Early Sunday morning, a gunman walked into a gay nightclub in Orlando with an assault rifle and began shooting. In the aftermath, at least 49 people were killed, and another 53 were injured. With a lot of focus currently on the gunman who entered Pulse nightclub, many people are rightfully asking for a spotlight on his victims, instead. One of the Pulse nightclub shooting victims was Yilmary Rodriguez Solivan, 24, who died alongside a friend the night of the shooting.
According to The Orlando Sentinel, Rodriguez Solivan was the mother of two children, including a three-month-old son named Sergio. She was married to Juan Borges, a race car driver, and their family of four lived in Kissimmee, Florida. She had also previously lived in Ponce, Puerto Rico, according to her Facebook page.
The night of the shooting, she was out with a friend, Jonathan Antonio Camuy Vega, and her brother-in-law, William Borges. According to The Orlando Sentinel, Vega died trying to protect Rodriguez Solivan. Borges was the only survivor of the trio, and he recently told CNN:
I was telling my mom (Monday), how could my sister-in-law, who had two children, die ... and I'm still alive? That's what I really can't comprehend.
On Facebook, at 5:25 p.m. on June 12, Borges wrote that he'd been shot twice, but that the injuries weren't serious. "What has been destroyed is my heart and my soul," he wrote. "Please keep asking God for my sister-in-law, the mother of my two angels, and for my friend Jonathan A. Camuy, who have yet to be found. I know many people died, but there's still some alive in hospitals, and I'm clinging to the hope that they're there."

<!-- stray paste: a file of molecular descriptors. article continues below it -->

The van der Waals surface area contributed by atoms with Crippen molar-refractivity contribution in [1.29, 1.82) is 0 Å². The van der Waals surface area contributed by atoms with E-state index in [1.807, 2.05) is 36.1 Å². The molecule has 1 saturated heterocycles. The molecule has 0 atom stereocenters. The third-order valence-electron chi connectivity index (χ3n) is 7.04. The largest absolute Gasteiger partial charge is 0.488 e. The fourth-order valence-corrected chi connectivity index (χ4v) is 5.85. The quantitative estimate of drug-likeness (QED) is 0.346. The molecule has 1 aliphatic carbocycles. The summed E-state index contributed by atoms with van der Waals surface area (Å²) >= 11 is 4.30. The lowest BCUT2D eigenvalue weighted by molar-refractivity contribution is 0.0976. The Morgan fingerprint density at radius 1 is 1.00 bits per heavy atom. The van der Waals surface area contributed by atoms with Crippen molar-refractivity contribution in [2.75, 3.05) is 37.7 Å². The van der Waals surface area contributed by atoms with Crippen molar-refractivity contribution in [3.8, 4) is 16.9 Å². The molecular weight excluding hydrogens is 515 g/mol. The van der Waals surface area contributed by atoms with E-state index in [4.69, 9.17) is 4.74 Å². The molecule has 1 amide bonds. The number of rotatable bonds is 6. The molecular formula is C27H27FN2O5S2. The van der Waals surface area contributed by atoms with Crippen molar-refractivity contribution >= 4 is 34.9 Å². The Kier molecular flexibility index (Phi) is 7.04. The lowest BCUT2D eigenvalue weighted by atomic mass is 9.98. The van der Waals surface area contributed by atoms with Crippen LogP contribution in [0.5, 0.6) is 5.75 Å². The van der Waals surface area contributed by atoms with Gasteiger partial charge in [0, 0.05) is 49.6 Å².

Five hours later, however, Borges wrote a second post on Facebook, sharing the news of Rodrigues Solivan and Vega's death. He wrote:
I love you both from here to heaven, where I know you're resting. I swear, my heart has a ladder tall enough to reach you both.
Rodriguez Solivan was one of 49 victims who died during the Orlando shooting, which was the deadliest mass shooting the United States has seen since 2007. Candelight vigils were held across the United States, and rainbow colors and flags were flashed across the Sydney Harbor Bridge in Australia, the One World Trade Center in New York, Paris' City Hall, and elsewhere around the world in an outpouring of solidarity.